My Top 3 Skills

As I jump into my first official month of Praxis they’ve asked me to do something. They want me to blog about my top 3 skills. Now at first, it had me stumped what are my skills? How do I figure them out? Then I thought about it and it hit me. My skills are what I love to do most. So here are my top 3 skills!

1. Researching

Researching is such an important key to life these days. So how come not many people actually use their everyday resources to research anything? My love for researching is formed from having a curious mind. I want to learn and I want to know everything there is to know. A great example of this is when I built my computer. I knew practically nothing about computers.

This hit my curiosity like nothing before. Such intricate machines that everyone uses in their everyday life but how many people actually understand how it works? I had to know! So I decided to research everything and anything there was to know about computers. I found reliable sites that explained every intricate part of what every part in a computer does. I learned about RAM, CPUs, GPUs, Motherboards, and the difference between an SSD and an HDD. It was all so fascinating.

Before long I’d decided I was going to build one for myself. How was I supposed to do that though? I had no previous knowledge of HOW to build a computer. So I researched it. Before long I knew exactly how to build a computer and how I was going to build it. Through my research, I’d even noticed that the prices for GPUs were rising so I bought one for $300 and sold it for $400 not even 2 weeks later!

I’d made a plan of attack and I’d used my research and new found knowledge to understand every component and how it all fits and goes together. If you’d like to check it out here is a Link

2. Communication

Ever since I was a wee little lad I’ve been a big talker. Talking to anyone even if it’s some random person I’ve never met has never been a problem to me. While I’m at work or simply in line for a ride at six flags or anywhere else I’ll bring up a conversation with someone else in line. I love meeting new people and getting learn new things about someone.

A good example is one time around the holiday season I was at GameStop. It was packed and crowded like every store during that time of the year. I was just casually browsing seeing if they had anything good on sale when I saw a woman standing on the phone. She didn’t seem like she knew exactly what she was looking for. I walked up and asked her if she needed any help with what she was looking for. She looked at me with a face of relief and said “Yes! I’ve been looking all over the store for something for my sick son who I’m on the phone with” so I asked her what she was looking for. Her son had asked for a game that he didn’t have the correct console for. She asked me what differences there were and why they mattered.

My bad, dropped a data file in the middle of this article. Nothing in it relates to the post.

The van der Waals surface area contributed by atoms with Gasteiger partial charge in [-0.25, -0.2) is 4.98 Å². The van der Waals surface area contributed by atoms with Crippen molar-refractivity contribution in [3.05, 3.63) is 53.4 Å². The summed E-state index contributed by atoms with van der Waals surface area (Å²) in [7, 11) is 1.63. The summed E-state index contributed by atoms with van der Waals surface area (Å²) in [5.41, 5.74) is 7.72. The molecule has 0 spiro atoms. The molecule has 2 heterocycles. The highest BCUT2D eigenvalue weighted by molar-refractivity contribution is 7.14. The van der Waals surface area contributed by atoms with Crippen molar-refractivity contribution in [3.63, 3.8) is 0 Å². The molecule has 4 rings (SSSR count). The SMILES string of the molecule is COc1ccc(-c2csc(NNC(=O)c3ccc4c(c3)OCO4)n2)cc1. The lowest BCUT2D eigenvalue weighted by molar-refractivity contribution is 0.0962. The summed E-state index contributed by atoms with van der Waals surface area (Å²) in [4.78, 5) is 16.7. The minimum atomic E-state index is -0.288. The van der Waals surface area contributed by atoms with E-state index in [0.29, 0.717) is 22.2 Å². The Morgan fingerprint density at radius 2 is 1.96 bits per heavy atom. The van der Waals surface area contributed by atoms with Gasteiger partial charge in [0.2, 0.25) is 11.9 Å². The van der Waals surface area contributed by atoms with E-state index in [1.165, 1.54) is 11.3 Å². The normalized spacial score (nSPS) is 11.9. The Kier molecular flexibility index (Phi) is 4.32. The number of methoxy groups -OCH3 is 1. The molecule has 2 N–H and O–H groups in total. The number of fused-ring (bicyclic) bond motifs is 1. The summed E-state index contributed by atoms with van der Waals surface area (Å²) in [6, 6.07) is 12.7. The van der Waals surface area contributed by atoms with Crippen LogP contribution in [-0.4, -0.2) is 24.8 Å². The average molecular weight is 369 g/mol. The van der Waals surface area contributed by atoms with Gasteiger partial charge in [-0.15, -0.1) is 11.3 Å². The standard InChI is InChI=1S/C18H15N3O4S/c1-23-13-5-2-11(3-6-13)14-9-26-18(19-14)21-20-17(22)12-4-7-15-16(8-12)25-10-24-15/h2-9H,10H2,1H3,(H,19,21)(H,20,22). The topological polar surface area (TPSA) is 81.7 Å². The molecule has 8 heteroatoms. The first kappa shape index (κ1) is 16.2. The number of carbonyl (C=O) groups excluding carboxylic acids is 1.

So I explained to her all of the differences and what kind of games were on each console and what she wanted her son to be playing. After talking for a good fifteen minutes I’d had her decided she was going to buy 2 different consoles and a couple of games all adding up to around 6-7 hundred dollars in one purchase. She thanked me for my help and that I took the time to explain everything to her and was surprised I could know so much about multiple products.

3. Team Work

As a lifeguard, athlete, and gamer I cannot stress how important teamwork is. As a lifeguard, I make it a point for my fellow guards to know they can rely on me in case of an emergency. As an athlete, my team knows that I’m going to be where I need to be and get the job done. Showing you are reliable and an important part of the team goes a long way. If you’re the weakest link it’s important to remember you have a team for a reason. They’re there to help.

A good example is from lifeguarding: As a lifeguard, you have to go through training before you can even get the job. Part of that training is learning sea spine. C-spine is every guard’s bane of existence. It’s when a patron in the pool or outside the pool has a head, neck, or back injury. C-spine consists of entering the pool without causing any ripples into the water and making sure the pool water is calm by evacuating everyone out. You then have to go under and put the victim in a head chin splint underwater and slowly bring them up at an angle as to make sure you don’t damage their spine or anything else more then what has already been done. It is now up to you and your other coworker to successfully strap a person to a backboard while swimming in water. This procedure when first starting out can take a half hour to an hour depending on the people doing it.

We trained and trained forming our team and communicating with each other to successfully perform sea spine without any problems or taking too long. The victim’s life depends on you and your coworkers’ teamwork so it’s an important role to have. Working with a team is also one of the most beneficial things you can do in the first place. I know my team can rely and depend on me being there and I can for them too.

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